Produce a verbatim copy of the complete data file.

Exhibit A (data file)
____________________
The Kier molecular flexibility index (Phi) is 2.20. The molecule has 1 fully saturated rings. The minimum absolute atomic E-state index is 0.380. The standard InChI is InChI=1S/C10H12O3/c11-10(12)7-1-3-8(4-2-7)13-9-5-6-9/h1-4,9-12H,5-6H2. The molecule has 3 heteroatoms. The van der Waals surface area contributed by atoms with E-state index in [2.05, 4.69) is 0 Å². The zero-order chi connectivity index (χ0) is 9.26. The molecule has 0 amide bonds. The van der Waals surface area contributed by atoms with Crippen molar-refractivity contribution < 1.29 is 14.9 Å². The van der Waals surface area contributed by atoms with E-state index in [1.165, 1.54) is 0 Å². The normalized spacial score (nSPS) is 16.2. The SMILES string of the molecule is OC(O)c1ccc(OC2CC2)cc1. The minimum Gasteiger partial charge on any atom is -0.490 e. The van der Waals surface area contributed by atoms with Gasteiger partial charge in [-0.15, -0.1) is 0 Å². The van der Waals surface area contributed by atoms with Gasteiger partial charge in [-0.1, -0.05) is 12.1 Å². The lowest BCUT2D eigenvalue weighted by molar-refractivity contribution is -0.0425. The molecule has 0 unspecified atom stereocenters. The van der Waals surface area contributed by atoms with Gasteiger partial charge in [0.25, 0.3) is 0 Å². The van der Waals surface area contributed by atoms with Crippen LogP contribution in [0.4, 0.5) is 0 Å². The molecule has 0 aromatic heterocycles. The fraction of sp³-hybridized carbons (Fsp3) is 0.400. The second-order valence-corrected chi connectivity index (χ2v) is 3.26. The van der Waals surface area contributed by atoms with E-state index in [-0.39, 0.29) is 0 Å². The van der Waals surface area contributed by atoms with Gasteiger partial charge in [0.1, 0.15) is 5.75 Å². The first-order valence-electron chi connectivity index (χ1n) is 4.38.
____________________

The Kier molecular flexibility index (Phi) is 2.20. The molecule has 1 fully saturated rings. The minimum absolute atomic E-state index is 0.380. The standard InChI is InChI=1S/C10H12O3/c11-10(12)7-1-3-8(4-2-7)13-9-5-6-9/h1-4,9-12H,5-6H2. The molecule has 3 heteroatoms. The van der Waals surface area contributed by atoms with E-state index in [2.05, 4.69) is 0 Å². The zero-order chi connectivity index (χ0) is 9.26. The molecule has 0 amide bonds. The van der Waals surface area contributed by atoms with Crippen molar-refractivity contribution < 1.29 is 14.9 Å². The van der Waals surface area contributed by atoms with E-state index in [1.165, 1.54) is 0 Å². The normalized spacial score (nSPS) is 16.2. The SMILES string of the molecule is OC(O)c1ccc(OC2CC2)cc1. The minimum Gasteiger partial charge on any atom is -0.490 e. The van der Waals surface area contributed by atoms with Gasteiger partial charge in [-0.15, -0.1) is 0 Å². The van der Waals surface area contributed by atoms with Gasteiger partial charge in [-0.1, -0.05) is 12.1 Å². The lowest BCUT2D eigenvalue weighted by molar-refractivity contribution is -0.0425. The molecule has 0 unspecified atom stereocenters. The van der Waals surface area contributed by atoms with Gasteiger partial charge in [0.25, 0.3) is 0 Å². The van der Waals surface area contributed by atoms with Crippen LogP contribution in [0.4, 0.5) is 0 Å². The molecule has 0 aromatic heterocycles. The fraction of sp³-hybridized carbons (Fsp3) is 0.400. The second-order valence-corrected chi connectivity index (χ2v) is 3.26. The van der Waals surface area contributed by atoms with E-state index in [-0.39, 0.29) is 0 Å². The van der Waals surface area contributed by atoms with Gasteiger partial charge in [0.1, 0.15) is 5.75 Å². The first-order valence-electron chi connectivity index (χ1n) is 4.38.